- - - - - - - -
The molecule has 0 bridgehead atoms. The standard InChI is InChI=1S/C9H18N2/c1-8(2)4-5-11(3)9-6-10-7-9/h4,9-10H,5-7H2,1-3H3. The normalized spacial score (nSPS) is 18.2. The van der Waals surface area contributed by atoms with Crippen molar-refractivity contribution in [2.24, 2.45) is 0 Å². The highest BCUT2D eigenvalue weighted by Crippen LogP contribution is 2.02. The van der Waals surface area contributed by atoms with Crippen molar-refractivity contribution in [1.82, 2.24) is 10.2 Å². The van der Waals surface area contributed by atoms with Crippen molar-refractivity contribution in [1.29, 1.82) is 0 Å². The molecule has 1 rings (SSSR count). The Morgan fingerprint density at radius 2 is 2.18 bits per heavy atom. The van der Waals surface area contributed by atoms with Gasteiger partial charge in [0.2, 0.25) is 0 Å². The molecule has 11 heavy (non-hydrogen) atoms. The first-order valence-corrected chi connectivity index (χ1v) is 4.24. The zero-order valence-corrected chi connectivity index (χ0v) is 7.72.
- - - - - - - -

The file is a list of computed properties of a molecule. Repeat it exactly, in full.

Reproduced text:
The molecule has 0 bridgehead atoms. The standard InChI is InChI=1S/C9H18N2/c1-8(2)4-5-11(3)9-6-10-7-9/h4,9-10H,5-7H2,1-3H3. The normalized spacial score (nSPS) is 18.2. The van der Waals surface area contributed by atoms with Crippen molar-refractivity contribution in [2.24, 2.45) is 0 Å². The highest BCUT2D eigenvalue weighted by Crippen LogP contribution is 2.02. The van der Waals surface area contributed by atoms with Crippen molar-refractivity contribution in [1.82, 2.24) is 10.2 Å². The van der Waals surface area contributed by atoms with Crippen molar-refractivity contribution in [1.29, 1.82) is 0 Å². The molecule has 1 rings (SSSR count). The Morgan fingerprint density at radius 2 is 2.18 bits per heavy atom. The van der Waals surface area contributed by atoms with Gasteiger partial charge in [0.2, 0.25) is 0 Å². The molecule has 11 heavy (non-hydrogen) atoms. The first-order valence-corrected chi connectivity index (χ1v) is 4.24. The zero-order valence-corrected chi connectivity index (χ0v) is 7.72.